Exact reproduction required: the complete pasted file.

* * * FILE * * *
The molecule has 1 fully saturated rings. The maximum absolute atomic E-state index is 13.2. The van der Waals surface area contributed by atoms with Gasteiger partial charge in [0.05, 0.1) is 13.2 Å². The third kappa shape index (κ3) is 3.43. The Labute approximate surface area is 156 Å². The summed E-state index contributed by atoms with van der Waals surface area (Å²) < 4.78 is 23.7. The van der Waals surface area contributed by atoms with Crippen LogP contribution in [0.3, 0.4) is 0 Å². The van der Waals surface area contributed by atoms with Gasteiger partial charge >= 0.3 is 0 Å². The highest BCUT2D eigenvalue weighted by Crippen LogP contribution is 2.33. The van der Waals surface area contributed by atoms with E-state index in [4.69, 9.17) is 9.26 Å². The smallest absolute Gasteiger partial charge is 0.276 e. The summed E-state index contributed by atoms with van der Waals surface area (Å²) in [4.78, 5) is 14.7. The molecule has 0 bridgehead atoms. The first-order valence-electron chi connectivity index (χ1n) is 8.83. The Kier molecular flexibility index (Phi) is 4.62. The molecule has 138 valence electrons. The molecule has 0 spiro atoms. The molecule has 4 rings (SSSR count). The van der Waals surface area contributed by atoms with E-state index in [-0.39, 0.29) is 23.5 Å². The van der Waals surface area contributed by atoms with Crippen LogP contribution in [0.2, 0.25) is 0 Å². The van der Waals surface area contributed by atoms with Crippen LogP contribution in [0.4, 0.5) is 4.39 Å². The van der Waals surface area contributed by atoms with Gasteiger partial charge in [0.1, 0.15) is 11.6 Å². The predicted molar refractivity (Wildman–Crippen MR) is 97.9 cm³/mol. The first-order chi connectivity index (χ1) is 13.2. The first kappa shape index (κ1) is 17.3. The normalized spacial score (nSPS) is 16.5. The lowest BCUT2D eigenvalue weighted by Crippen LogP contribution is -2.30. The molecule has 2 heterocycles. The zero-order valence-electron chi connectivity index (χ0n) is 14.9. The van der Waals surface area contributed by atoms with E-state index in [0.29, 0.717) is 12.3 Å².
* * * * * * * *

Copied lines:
The molecule has 1 fully saturated rings. The maximum absolute atomic E-state index is 13.2. The van der Waals surface area contributed by atoms with Gasteiger partial charge in [0.05, 0.1) is 13.2 Å². The third kappa shape index (κ3) is 3.43. The Labute approximate surface area is 156 Å². The summed E-state index contributed by atoms with van der Waals surface area (Å²) < 4.78 is 23.7. The van der Waals surface area contributed by atoms with Crippen LogP contribution in [0.3, 0.4) is 0 Å². The van der Waals surface area contributed by atoms with Gasteiger partial charge >= 0.3 is 0 Å². The highest BCUT2D eigenvalue weighted by Crippen LogP contribution is 2.33. The van der Waals surface area contributed by atoms with E-state index in [4.69, 9.17) is 9.26 Å². The smallest absolute Gasteiger partial charge is 0.276 e. The summed E-state index contributed by atoms with van der Waals surface area (Å²) in [4.78, 5) is 14.7. The molecule has 0 bridgehead atoms. The first-order valence-electron chi connectivity index (χ1n) is 8.83. The Kier molecular flexibility index (Phi) is 4.62. The molecule has 138 valence electrons. The molecule has 0 spiro atoms. The molecule has 4 rings (SSSR count). The van der Waals surface area contributed by atoms with E-state index in [-0.39, 0.29) is 23.5 Å². The van der Waals surface area contributed by atoms with Crippen LogP contribution in [0.2, 0.25) is 0 Å². The van der Waals surface area contributed by atoms with Crippen LogP contribution in [0.4, 0.5) is 4.39 Å². The van der Waals surface area contributed by atoms with Gasteiger partial charge in [0.1, 0.15) is 11.6 Å². The predicted molar refractivity (Wildman–Crippen MR) is 97.9 cm³/mol. The first-order chi connectivity index (χ1) is 13.2. The first kappa shape index (κ1) is 17.3. The normalized spacial score (nSPS) is 16.5. The lowest BCUT2D eigenvalue weighted by Crippen LogP contribution is -2.30. The molecule has 2 heterocycles. The zero-order valence-electron chi connectivity index (χ0n) is 14.9. The van der Waals surface area contributed by atoms with E-state index in [0.29, 0.717) is 12.3 Å².